You know, some things in life are just too stupid to comprehend, and not being prepared is one of those things. Why’s that you ask? Because we are not a nation of morons, and yet we so often act like a moron, especially when it comes to emergencies or disasters. Take the stormy weather we’ve had over the last three day’s for instance. It’s had rained for the last three days straight, ending sometime over the wee hours of this morning.

The result of all that rain and accompanying high winds only led to the inevitable, and should have been expected power outages and downing of trees across the roadways. So what happened? People panicked in the wake of last night’s final deluge and this morning’s lack of electricity. I lost no power, I usually don’t where I live, but many people had lost it. The result was pandemonium and a bunch of people screwing up my breakfast because they couldn’t fend for themselves. Which only demonstrated to me once again that it isn’t going to be the asteroid falling from the sky that gets us, but our own lack of good sense. Many areas of the part of Maine I’m received over five inches of rain, and I heard tales of there being over two feet of snow dropping from the sky above in the western and northern parts of the state.

So it should have come as no surprise that there would be locations without power this morning. It’s Maine, it’s February, and it’s stormy. What else should w expect? I normally eat at fast food joint in the morning because it’s across the street from where I work. Not exceptional food by any definition, but it’s convenient. Imagine my surprise when the doors were locked to the lobby. They were locked not because they had no power, but because they were serving drive through traffic only this morning. I don’t like eating in my car, by the way. Apparently, the power had been out, but came back about an hour before I showed up. There were so many people coming to get breakfast because they couldn’t, or wouldn’t fend for themselves at home that they were overwhelmed by the business.

So, I got back in my car and went to another fast food joint. They were serving eat in, but the place was packed. There were so many people there that a business that was normally pretty empty had standing room only. And all I kept hearing was complaints about how shocking it was, how bad it was, how nobody had power and on and on and on….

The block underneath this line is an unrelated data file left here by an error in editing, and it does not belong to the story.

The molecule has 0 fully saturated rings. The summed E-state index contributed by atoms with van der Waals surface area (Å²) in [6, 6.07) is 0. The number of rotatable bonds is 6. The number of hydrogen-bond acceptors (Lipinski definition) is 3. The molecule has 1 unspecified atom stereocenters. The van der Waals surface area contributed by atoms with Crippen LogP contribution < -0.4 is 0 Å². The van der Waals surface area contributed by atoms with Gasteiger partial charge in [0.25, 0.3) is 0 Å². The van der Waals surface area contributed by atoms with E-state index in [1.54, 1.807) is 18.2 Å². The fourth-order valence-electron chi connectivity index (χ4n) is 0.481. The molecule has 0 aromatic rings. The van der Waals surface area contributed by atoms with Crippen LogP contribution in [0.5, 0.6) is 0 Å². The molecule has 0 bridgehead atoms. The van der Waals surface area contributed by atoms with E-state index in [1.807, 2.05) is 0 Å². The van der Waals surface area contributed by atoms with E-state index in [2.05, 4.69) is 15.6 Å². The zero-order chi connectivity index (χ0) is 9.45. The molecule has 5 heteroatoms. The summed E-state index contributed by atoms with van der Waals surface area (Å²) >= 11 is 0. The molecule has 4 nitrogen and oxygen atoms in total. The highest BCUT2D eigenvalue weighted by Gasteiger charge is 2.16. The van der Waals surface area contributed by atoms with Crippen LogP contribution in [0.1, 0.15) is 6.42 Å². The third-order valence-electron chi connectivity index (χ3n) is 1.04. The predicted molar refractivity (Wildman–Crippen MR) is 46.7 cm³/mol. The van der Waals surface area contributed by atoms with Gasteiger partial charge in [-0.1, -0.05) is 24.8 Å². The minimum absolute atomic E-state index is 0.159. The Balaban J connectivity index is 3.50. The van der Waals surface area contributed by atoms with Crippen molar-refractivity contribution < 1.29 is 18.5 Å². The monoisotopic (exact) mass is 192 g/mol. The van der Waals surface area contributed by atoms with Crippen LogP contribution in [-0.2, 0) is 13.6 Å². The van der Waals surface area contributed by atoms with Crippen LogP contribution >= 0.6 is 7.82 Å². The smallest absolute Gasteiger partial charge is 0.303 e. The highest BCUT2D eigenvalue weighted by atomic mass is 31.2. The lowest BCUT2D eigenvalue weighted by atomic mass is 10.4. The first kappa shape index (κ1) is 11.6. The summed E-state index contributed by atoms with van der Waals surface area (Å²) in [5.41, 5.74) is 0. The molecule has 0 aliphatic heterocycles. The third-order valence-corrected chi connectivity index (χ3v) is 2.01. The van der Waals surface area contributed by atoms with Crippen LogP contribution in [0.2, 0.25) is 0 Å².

Makes me want to puke, really. My normal routine was mucked up because none of these people were prepared to deal with a minor inconvenience. They think it’s bad for a bitty storm like this one, wait until the infrastructure really starts to crumble in a few years. Once the Obamanation really gets settled in and the raping of the public treasuries begins in full force these events will become standard operating procedure for us all.

There are a few things we should have on hand for these occasions.


Lighting is a simple chore and can be accomplished with either flashlights, or flames. Get some flashlights, preferably the crank kind so you needn’t fumble for batteries. And you should also have some candles stored in a convenient location, with a box of matches for lighting them. And an oil lamp is a good idea as well. Keep a container of oil standing by, with some matches as well. These lamps can be purchased at most mass market department stores for just a few dollars, and a quart of fuel will last for a good long time if you are careful of your usage. Keep the wick trimmed and low enough so you don’t see any soot building on the chimney and you’ll be fine.


Cooking can also be easily done, simply by picking up a camp stove. There are some that burn liquid fuel by way of alcohol or unleaded gas(Coleman fuel) and come in single or multiple burner sizes. There are also some that utilize the one pound propane canisters as well. Keep the stove handy, not buried in the garage or basement, and a supply of fuel as well. You can cook a fine meal on one of these stoves, and no one will ever know the difference between a meal cooked on one of those stoves or a big kitchen range.


Get one of those kerosene heaters and keep it full of fuel, and make sure you keep a few extra gallons handy as well. I like the top hat convection heaters, like the Kerosun or Omni brands. They are easy to light, easy to fuel and easy to maintain. Make sure you dry burn the filter after every few days of use to keep carbon and wax from building up and clogging the wick. In a pinch, you can also burn #2 heating oil in these things as well, though the manufacturers don’t recommend it. Diesel fuel is the same as #2, it just has more taxes added to it for the excise agents. Don’t let anyone fool you into thinking you need to be cold because no one sells kerosene. It’s out there and these other fuels are acceptable substitutes when it can’t be readily found.

Get some tree working tools as well, for when that big one falls across your driveway. Just make sure there are no downed power lines nearby that may want to leap up and bite you in the hind end. If there are, stay away and call the pros. But if not, there is no reason you need to be trapped in your yard because of a downed tree. Drive around it if you can. Cut it down to size with a chain saw and use it for firewood if you can. No fireplace or wood stove? Use it in a fire pit on those romantic summer nights when you want to laze around the back yard with the family.

Not being prepare in today’s world is just plain stupidity. We know these things are going to happen, and we have the wherewithal to be ready for when they do happen. What’s your excuse for not being prepared?


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